From shrink wrap to bottles and polyethylene supermarket bags, plastic packaging produced by the fast-moving consumer goods industry accounts for a large proportion of the waste produced worldwide each year. For example, statistics from 5 Gyres, a Santa Monica, California-based organization whose aim is to reduce plastics pollution, showed that only 5% of the plastics produced in the US are recovered, while 50% are buried in landfill sites and the rest washes into the ocean.
Consequently, many companies are looking for new materials, manufacturing methods and other end-of-life alternatives to source, produce and dispose of their products in a more environmentally responsible way.
Lynn Dyer, president of Foodservice Packaging Institute (FPI), a Virginia-based trade association for companies operating in the foodservice industry in North America, explains that foodservice operators consider two key questions when designing packaging: “What is it made from?” and “What can be done with it after it has been used?”
Bioplastics, which are derived from renewable biomass sources that include vegetable fats, corn starch and agricultural byproducts, are gaining in popularity. Multi-national food and beverage brands, including Coca-Cola, Nestlé, PepsiCo and Heinz, and packaging manufacturers such as Tetra Pak, have all launched or integrated bioplastic products into their portfolios. Ecover, a Belgium-based company that manufactures eco-friendly cleaning products, has developed Plantplastic packaging, which is made of plastic derived from sugarcane (75%) and recycled plastic (25%).
Currently, European trade association Plastics Europe, headquartered in Brussels, estimates that these materials represent less than 1% of the 300 million tons of plastics produced worldwide annually. But a study by European Bioplastics, an association based in Berlin, predicted that bioplastics production capacity will increase by 400%, from the 2013 level of 1.6 million tons to around 6.7 million tons by 2018. Almost 75% of the bioplastics will be produced in Asia. Europe, which is currently at the forefront of R&D, will have about 8% of the production capacity.
Using biomaterials also helps companies to reinforce their branding, according to John Perkins, vice president of Strategic Customer Partnerships at global paperboard and plastics packaging manufacturer MeadWestvaco (MWV), based in Richmond, Virginia.
Reinventing Traditional Methods
Packaging companies operating in the fast-moving consumer goods space are also using new manufacturing techniques to optimize packaging design and reduce their use of virgin materials.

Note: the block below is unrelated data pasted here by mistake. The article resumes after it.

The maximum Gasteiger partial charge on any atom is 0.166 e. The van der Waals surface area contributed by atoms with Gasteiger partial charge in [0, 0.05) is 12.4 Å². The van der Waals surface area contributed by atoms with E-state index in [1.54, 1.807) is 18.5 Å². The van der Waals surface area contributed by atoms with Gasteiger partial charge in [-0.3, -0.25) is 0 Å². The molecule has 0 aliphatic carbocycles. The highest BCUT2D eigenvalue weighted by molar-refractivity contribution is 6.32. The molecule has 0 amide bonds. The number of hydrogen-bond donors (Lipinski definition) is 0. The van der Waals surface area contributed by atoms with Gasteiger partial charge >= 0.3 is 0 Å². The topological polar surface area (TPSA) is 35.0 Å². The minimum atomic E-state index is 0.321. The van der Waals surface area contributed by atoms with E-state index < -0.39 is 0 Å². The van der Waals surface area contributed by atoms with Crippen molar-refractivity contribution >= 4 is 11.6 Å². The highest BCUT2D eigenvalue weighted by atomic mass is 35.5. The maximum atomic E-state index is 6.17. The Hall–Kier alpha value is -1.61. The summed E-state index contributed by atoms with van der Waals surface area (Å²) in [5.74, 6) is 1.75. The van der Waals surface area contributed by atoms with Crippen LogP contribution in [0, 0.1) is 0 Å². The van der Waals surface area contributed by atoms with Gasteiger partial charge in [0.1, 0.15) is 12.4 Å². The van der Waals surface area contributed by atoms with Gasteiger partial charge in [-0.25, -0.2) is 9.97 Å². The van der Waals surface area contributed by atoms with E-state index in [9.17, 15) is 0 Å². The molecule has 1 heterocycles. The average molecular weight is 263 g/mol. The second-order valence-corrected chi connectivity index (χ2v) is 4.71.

“Many of FPI’s members use lightweighting techniques to reduce the amount of raw materials in their packaging, which involves altering the design, or replacing plastic resins with renewable materials such as calcium carbonate or talc,” Dyer said. “However, companies must ensure that lightweighting does not reduce the product’s functionality, a top priority for foodservice operators.”
MWV, for example, used lightweighting techniques to remove 18% of the plastic from the Shellpak medication packet it developed for discount retailer Wal-Mart in 2011. “Our key priority was to ensure that we reduced the amount of plastic, but created a child-resistant product that still could be easily opened by older patients,” Perkins said.
Extending the Product Lifecycle
Today, many companies recognize that to significantly reduce the environmental impact of packaging, they must take into account how the raw materials are sourced, transported and manufactured, but also how they are disposed of. Some companies have implemented a cradle-to-cradle (C2C) approach to ensure that their products contain materials that can be reused or recovered at their highest possible value multiple times after their first use. Designed to mimic natural processes, C2C aims to eliminate waste and develop products that actively benefit the environment.
As an example, Amcor uses an in-house Advanced Sustainability Stewardship Evaluation Tool (ASSET) to perform quick assessments and accurately calculate the environmental impact of different container types and designs throughout their lifecycles, before commercializing new packaging solutions.
Packaging for a Purpose
Eight years ago, Swiss company Nestlé adopted a lifecycle assessment approach and introduced the Packaging Impact Quick Evaluation Tool (PIQET) to better understand the end-to-end environmental impact of different packaging.
“PIQET was used for over 15,000 lifecycle assessments and helped us to optimize various products, including our Nescafé Dali pouches for the UK market and the Crunch and Galak chocolate packaging for Italian customers,” said Christian Detrois, group leader of the sustainability and novel packaging team at the Nestlé Research Centre. “It was replaced with our EcodEX tool, which covers the environmental impact of the complete product through its full lifecycle, to include the packaging and the ingredients of its contents.”
More than 30 of Nestlé’s R&D sites use EcodEX to help its brands develop the most eco-friendly products based on the agricultural and packaging materials, production processes and recovery schemes available in their target markets.
This article was reprinted with permission from the Compass Magazine, “Strategic Marketing in the Age of Experience,” Issue #7 – 2015, published by Dassault Systèmes.
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